Boondocking, dry camping and parking lot overnight stays all have one thing in common: no hookups. Otherwise they can mean different things to different RVers, thereby resulting in confusion. In this article we'll talk about how they are different and why using the right terminology can be helpful.
Let's start with some rather specific definitions for these terms. For many RVers boondocking means camping out on public lands where facilities are very rudimentary or non-existent. The word boondocks means rural country, the backwoods, a remote and undeveloped area. And it is the source of our term boondocking. Essentially, boondocking means staying at an undesignated and fairly remote site. Dry camping generally means no hookups, but in the context of this discussion, it specifically refers to camping without hookups in a designated area, such as an RV park, state park, or forest service campground.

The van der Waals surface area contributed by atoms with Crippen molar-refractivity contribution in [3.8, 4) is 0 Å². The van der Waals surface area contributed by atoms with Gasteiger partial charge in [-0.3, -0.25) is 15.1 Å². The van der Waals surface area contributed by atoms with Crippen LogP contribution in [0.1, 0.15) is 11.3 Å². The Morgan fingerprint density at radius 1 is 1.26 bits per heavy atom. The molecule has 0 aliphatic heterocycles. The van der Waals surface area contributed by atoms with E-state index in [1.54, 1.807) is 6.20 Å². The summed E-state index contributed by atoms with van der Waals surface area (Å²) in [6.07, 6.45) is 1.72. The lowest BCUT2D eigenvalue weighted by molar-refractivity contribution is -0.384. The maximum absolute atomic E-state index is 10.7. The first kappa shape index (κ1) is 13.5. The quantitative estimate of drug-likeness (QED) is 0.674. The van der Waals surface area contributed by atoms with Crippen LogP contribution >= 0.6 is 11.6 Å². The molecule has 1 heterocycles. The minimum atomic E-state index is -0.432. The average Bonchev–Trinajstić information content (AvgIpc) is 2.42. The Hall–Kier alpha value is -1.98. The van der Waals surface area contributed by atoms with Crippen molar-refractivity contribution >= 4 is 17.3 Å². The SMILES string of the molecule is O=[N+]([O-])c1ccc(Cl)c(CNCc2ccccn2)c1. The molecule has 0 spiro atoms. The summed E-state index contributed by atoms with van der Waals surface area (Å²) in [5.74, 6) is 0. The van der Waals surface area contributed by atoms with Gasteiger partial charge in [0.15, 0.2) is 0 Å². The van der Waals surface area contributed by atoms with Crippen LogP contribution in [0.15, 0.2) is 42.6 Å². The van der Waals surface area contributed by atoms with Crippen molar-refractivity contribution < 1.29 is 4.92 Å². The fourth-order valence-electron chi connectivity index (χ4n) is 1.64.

Spending the night in casino or WalMart parking lots or highway rest areas doesn't really have a specific term in common use. That's probably why some folks have taken to calling it boondocking. But for those who are searching for suggestions for nice places to camp in the wilderness, it can be frustrating to find casinos and WalMarts listed as if they were in the same category. Likewise, if you are planning a route and want to know of good places to stop for an overnight stay, it isn't very helpful to find references to remote dispersed camping sites.
|Boondocking at Lake Pleasant, AZ